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The Spanish right's hatred seems to have no limit. The leader of Spain's opposition Popular Party, Pablo Casado, made the remarkable assertion this Friday that in Catalonia "there are teachers with instructions not to let children go to the toilet because they have spoken Spanish". He added that "children of Spanish National police and Civil Guards are being pointed out in class and told they can't be integrated" into the class group, and that there are children who have been punished by "putting stones in their backpacks" for having spoken in Spanish in the playground. "Can it be tolerated that someone asks for a five-year-old child to be stoned and isolated in class?" he commented with respect to the alleged harassment of the child from the family in the Catalan town of Canet de Mar that demanded 25% of classes delivered in Spanish.

Beyond these expressions of hatred towards teachers, Casado lashed out against against both the pro-independence parties and the governing Socialists. "This is not only what ERC, JxCat and the CUP are doing," but also "the party that makes them essential at Spanish national level, which is the PSOE," he said. In this regard, he described as "scandalous" the alleged harassment of the child of Canet, while he also criticised the demonstration to support the Catalan schooling model which has been called for this Saturday "with all of Pedro Sánchez's nationalist partners." It should be remembered, on the one hand, that the PSOE ministers are in fact demanding that the Catalan government abide by the court decision and implement 25% of Spanish in Catalan classrooms, while, on the other hand, the Catalan Socialists (PSC) have refused to attend the language immersion mobilization that will take place this weekend.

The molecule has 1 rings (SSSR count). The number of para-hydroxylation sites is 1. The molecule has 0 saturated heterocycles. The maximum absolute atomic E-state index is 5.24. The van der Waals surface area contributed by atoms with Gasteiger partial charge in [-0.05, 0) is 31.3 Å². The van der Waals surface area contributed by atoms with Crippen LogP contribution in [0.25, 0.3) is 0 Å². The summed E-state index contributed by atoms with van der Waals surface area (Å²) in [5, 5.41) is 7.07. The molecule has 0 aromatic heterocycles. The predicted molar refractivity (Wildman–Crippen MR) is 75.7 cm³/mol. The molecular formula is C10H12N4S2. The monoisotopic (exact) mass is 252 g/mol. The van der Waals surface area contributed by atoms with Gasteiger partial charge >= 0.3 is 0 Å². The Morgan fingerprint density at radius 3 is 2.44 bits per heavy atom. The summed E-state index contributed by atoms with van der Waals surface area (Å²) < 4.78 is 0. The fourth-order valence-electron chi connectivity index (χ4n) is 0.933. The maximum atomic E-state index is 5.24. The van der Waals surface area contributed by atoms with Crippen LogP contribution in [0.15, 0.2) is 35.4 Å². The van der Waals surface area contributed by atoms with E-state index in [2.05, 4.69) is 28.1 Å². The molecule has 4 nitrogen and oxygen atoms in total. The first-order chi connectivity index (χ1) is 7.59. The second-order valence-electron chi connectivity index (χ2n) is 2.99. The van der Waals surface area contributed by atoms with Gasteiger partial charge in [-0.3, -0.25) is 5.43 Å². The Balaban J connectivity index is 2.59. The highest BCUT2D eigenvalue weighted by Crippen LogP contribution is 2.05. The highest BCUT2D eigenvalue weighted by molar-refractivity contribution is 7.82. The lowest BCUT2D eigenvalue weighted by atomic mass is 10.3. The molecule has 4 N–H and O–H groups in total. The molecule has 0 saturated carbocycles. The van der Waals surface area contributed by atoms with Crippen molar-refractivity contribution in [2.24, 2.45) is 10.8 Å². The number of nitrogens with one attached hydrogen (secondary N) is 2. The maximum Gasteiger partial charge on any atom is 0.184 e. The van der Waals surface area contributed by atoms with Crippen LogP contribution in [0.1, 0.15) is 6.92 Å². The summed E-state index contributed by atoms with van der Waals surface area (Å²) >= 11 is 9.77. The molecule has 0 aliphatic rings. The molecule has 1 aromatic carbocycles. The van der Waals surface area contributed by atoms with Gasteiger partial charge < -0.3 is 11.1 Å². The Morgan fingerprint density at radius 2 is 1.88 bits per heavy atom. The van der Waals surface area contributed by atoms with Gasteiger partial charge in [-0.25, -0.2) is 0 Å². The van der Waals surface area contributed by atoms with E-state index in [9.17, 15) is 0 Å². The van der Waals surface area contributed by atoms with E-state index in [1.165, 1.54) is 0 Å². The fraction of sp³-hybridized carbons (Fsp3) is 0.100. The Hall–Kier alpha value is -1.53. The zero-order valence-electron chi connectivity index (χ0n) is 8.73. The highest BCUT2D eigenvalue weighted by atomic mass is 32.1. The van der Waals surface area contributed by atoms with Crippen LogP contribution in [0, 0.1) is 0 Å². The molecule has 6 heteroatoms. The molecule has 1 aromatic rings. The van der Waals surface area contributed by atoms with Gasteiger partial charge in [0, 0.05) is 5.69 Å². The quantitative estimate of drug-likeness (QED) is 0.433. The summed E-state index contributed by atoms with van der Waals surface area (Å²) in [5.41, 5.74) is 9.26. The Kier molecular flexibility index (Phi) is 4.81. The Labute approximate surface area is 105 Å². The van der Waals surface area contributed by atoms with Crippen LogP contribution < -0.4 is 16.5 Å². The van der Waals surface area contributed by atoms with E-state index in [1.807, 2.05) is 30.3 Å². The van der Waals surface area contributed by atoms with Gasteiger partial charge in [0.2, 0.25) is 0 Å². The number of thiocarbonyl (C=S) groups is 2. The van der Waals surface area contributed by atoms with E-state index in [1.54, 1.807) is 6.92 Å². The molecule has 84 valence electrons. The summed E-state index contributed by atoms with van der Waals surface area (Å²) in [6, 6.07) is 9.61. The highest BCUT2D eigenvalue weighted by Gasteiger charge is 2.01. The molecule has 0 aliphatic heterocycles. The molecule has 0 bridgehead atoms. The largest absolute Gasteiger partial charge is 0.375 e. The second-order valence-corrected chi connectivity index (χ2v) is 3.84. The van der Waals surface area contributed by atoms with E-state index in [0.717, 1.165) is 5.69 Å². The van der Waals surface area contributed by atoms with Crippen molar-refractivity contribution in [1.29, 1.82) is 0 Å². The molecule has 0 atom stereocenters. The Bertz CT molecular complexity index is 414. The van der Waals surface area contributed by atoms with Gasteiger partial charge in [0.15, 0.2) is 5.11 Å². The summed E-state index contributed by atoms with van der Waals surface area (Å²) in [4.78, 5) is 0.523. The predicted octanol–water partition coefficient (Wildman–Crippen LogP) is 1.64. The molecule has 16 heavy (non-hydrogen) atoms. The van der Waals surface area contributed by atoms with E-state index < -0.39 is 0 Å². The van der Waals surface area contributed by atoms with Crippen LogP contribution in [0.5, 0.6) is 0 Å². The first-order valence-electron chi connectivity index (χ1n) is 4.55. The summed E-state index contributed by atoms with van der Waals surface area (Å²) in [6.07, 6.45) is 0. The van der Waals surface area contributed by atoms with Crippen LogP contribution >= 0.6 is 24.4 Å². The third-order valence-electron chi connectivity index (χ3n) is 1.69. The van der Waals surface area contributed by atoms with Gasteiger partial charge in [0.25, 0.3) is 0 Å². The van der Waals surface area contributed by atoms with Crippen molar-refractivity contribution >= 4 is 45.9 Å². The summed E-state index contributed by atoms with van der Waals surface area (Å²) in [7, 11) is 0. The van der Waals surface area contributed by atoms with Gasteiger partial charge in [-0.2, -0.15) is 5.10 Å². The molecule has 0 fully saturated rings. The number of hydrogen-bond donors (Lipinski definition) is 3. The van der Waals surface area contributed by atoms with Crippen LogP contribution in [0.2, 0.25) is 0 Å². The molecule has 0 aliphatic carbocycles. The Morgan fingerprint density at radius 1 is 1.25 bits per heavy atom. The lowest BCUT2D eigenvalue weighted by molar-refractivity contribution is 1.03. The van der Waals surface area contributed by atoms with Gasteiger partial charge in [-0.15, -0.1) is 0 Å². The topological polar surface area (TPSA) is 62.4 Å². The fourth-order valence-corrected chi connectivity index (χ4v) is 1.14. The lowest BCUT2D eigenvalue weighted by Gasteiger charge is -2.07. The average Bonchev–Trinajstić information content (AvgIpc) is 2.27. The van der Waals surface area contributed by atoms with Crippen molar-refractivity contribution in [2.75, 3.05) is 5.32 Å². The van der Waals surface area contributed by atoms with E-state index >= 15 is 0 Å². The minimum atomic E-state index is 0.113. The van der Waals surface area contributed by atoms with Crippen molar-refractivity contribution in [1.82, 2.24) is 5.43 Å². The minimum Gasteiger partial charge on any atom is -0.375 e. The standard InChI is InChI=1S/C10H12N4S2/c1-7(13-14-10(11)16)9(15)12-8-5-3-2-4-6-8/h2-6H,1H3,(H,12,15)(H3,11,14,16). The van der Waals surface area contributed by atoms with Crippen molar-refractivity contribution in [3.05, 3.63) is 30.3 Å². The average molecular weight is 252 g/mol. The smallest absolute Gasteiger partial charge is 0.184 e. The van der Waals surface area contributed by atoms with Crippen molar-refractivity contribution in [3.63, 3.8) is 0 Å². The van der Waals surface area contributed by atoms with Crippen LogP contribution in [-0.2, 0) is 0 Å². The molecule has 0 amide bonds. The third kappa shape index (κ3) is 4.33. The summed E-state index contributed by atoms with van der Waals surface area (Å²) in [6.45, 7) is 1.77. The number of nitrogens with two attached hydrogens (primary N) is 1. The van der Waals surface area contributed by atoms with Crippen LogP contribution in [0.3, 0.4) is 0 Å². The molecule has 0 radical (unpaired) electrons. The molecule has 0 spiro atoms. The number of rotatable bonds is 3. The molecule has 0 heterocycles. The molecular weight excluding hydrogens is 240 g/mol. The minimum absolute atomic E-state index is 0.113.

This is the point that this race to the bottom has reached. The lies of the PP leader come after Ciudadanos deputy Carlos Carrizosa equated the case of the Canet school with the 1990s situation in the Basque town of Ermua, where the ETA terrorist group assassinated Miguel Ángel Blanco. "Canet is a kind of Ermua, differences aside," the Catalan leader of Cs told Parliament.

The PP and Cs are competing to see who can best inflame the crowd, and have been coming out with statements so extreme that have even been repudiated by those far removed from the Catalan independence movement. On Wednesday, the director general of the National Police, Francisco Pardo responded forcefully to a PP deputy's parliamentary question: "It is clear to everyone that social coexistence in Catalonia has improved significantly in the last three years, that is, it has improved since your party left the government". The administrative head of the Spanish police corps said that the Spanish right was "looking for the daily apocalypse" and should be trying to put out fires instead of starting them.

Not everything is acceptable in politics

Casado's latest statements have not been well received in Madrid, where Spanish government spokesperson Isabel Rodríguez has criticised the style of political comments made in recent days. These statements "detract" from the democratic quality and prestige of the institutions. "Although Casado believes that anything goes in politics and that it all helps, not everything is acceptable in politics, and it doesn't. And although there are many ways to criticize this government, I sincerely believe that Casado is not representing his voters when he acts in this way," she said.

This Friday the families at the Turó del Drac school, in Canet de Mar, have spoken out to express their rejection of the lies being told by the Spanish right. In a press statement, they said they felt "used, slandered and saddened" by the "false narrative that is being generated, which does not correspond to the cohesive atmosphere" in the school. "There is no attempt to harass, isolate or attack any child or family," they recalled, calling for an end to the dissemination of falsehoods that threaten "to break the climate of good social harmony that has always existed in the school."


Main image: The leader of Spain's Popular Party, Pablo Casado / Efe